Swiss rail has various summer offers, so a few weeks ago we decided to make use of one that involved the train to Fribourg plus a Fribourg city card for 92 francs (that’s roughly 88 euros or 64 pounds) per person. Fribourg, or Freiburg to give it its German name (although at least in this part of German-speaking Switzerland it’s referred to by its French name to distinguish it from the Freiburg in Germany), is right on the border between French and German-speaking Switzerland – officially, it’s a bilingual canton but more people have French as their first language than German (although most people speak both to some degree). Our Fribourg cards included something called Stadtgolf, or urban golf, so we decided to give it a try. Basically you get given a golf club and a ball each plus a map which tells you where the holes are. At those points, you look out for a blue pole and a red pole – the blue one is the start and the red one is the end. Like so:
The holes are dotted about throughout Fribourg, and the leaflet with the map includes a score chart on the back and, in the middle, brief information about the sites where each holes is located, so what you end up with is a mixture of mini golf, putting and a city tour. An interesting concept, and a bit different to just walking around the town. Jan won, of course! Here are some of the photos I took during our walk/game.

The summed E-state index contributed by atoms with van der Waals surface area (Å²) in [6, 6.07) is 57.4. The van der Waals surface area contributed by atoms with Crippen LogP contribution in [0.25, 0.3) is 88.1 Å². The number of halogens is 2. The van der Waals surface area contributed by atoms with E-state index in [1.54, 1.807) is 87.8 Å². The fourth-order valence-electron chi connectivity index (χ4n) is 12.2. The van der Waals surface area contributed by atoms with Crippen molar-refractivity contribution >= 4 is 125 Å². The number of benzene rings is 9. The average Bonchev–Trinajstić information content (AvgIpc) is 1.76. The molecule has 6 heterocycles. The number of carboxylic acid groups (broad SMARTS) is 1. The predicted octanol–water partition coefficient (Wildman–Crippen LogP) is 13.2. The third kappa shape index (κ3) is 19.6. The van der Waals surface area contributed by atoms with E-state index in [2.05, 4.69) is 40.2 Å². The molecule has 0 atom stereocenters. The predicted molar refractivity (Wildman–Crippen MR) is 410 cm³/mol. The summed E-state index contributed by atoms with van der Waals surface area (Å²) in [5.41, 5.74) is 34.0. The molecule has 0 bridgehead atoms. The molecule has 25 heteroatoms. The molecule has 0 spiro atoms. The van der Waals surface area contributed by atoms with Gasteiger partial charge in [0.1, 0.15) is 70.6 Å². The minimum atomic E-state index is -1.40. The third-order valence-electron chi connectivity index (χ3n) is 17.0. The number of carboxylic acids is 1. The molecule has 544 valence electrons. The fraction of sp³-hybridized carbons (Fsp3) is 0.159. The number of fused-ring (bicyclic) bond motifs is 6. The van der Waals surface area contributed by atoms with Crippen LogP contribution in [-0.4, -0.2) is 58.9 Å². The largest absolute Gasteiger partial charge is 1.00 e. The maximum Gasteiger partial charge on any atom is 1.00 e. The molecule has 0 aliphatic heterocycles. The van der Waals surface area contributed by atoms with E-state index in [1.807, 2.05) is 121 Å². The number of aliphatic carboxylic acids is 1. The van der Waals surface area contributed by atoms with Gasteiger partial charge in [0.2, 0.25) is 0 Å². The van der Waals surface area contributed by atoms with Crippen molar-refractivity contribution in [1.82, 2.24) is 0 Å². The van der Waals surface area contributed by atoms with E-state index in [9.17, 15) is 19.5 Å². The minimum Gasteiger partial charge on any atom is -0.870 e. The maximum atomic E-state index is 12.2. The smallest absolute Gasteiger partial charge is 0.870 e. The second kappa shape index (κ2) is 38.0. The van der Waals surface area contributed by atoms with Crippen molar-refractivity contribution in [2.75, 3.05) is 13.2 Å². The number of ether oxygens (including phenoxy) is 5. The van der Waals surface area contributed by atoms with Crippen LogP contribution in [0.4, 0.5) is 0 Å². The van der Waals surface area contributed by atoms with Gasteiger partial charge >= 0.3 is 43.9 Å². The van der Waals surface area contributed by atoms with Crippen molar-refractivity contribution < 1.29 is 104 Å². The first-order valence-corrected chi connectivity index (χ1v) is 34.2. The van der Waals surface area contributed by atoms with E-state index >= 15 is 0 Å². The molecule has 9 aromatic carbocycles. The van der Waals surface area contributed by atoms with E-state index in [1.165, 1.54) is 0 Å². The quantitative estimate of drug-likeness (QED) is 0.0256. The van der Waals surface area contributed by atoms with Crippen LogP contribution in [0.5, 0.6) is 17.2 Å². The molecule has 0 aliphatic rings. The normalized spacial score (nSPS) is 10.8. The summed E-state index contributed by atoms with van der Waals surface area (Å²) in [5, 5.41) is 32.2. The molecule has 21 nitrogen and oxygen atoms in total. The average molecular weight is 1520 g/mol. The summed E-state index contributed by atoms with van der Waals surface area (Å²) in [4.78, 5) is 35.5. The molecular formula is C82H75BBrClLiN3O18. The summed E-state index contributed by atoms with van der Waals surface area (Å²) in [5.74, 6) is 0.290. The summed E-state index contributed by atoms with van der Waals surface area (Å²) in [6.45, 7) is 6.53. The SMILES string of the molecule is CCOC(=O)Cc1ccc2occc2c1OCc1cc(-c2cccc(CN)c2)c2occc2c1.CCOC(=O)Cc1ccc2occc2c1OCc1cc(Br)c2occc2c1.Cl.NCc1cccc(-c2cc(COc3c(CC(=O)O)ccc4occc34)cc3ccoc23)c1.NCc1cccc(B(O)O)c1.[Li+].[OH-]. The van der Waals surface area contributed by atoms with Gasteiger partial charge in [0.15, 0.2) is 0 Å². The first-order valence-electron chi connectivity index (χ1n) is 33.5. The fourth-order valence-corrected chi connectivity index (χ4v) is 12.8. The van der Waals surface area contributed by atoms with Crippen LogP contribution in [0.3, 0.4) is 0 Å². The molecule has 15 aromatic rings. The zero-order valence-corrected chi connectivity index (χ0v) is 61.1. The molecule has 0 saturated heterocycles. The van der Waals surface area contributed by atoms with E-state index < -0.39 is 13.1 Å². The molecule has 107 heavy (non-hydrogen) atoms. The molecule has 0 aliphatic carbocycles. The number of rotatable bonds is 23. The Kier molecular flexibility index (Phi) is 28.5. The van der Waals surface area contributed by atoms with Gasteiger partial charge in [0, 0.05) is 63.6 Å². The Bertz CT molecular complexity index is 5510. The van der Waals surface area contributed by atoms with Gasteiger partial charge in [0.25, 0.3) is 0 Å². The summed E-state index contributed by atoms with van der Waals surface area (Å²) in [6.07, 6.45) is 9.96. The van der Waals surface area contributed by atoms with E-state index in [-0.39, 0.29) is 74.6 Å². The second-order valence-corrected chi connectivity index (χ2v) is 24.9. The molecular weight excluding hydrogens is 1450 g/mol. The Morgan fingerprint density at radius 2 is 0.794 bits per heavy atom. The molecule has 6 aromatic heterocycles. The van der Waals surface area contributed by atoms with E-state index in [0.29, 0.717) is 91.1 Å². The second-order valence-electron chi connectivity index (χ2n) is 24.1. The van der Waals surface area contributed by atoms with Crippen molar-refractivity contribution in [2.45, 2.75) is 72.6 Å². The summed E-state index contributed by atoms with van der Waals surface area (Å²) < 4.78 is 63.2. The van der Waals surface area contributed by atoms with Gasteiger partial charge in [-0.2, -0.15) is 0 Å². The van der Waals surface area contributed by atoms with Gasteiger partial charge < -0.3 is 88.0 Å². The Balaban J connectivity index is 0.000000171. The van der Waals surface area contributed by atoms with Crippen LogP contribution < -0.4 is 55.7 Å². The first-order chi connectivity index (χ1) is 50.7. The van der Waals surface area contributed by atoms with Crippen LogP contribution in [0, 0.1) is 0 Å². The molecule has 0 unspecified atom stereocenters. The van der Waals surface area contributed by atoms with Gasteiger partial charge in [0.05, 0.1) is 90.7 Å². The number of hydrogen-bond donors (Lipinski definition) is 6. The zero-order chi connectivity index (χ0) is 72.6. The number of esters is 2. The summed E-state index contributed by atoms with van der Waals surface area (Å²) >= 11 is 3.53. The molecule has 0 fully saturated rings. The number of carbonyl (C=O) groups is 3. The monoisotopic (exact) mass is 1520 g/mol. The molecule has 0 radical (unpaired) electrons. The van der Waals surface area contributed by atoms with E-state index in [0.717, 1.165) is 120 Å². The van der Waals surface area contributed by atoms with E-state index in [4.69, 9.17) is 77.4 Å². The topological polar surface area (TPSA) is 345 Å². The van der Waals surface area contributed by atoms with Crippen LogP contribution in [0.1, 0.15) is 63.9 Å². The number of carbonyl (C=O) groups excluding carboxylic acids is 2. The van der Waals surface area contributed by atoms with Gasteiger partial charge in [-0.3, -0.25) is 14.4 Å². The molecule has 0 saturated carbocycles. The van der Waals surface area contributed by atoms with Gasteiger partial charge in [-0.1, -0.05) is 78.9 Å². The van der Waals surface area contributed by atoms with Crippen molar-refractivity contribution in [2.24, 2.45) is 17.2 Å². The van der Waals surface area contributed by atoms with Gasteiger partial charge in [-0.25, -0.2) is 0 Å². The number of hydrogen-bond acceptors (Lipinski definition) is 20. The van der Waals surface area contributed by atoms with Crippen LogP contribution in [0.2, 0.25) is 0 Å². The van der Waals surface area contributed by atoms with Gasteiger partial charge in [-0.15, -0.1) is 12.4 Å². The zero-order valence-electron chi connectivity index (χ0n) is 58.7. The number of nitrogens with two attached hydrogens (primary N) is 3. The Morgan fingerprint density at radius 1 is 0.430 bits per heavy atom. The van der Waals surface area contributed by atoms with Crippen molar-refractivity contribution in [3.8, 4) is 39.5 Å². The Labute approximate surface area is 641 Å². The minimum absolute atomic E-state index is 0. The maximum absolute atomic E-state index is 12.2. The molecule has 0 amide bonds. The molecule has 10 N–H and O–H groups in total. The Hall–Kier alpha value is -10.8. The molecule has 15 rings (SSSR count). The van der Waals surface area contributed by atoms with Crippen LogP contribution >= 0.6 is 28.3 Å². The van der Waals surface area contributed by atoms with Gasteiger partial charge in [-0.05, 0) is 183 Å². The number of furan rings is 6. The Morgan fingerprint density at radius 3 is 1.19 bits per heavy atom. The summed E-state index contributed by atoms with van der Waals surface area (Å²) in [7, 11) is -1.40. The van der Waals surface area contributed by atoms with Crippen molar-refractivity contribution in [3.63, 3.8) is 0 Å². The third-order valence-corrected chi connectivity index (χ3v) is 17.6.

One of the bridges in Fribourg, the Zähringerbrücke, is jokingly known as the Röstigraben or rösti ditch – the cultural boundary between the German and French-speaking parts of Switzerland. Only the German-speaking Swiss could possibly be uncouth enough to eat grated and fried potatoes – the French speakers are, of course, much more sophisticated 😉 Here’s the Zähringer Bridge, from various angles:
In case you were wondering, the river is the Saane or Saline, depending on which language you prefer. Some more photos of Fribourg:
By the way, not all the holes were as easy as the first photo seems to suggest. Here’s one of the more difficult ones:
The urban golf course involves a lot of walking, up hills and down stairs. It’s a lot of fun though, and if you get tired or bored you can stop at any time. There’s nobody forcing you to complete the course 😉 However, if you do you will have seen pretty much all there is to see in Fribourg/Freiburg. It was a lot of fun and something a bit different to our usual method of just wandering around aimlessly! And the city itself is well worth a visit (honestly though I’ve yet to find anywhere in Switzerland that isn’t gorgeous!) The Fribourg tourism website has more information on urban golf here (and no, they didn’t sponsor me to write this post!). At the time of writing, the price without a city card is CHF 9 for adults and CHF 5 for children. Golf clubs can be picked up/returned from the tourist information centre or, when it’s closed, the bowling alley round the corner.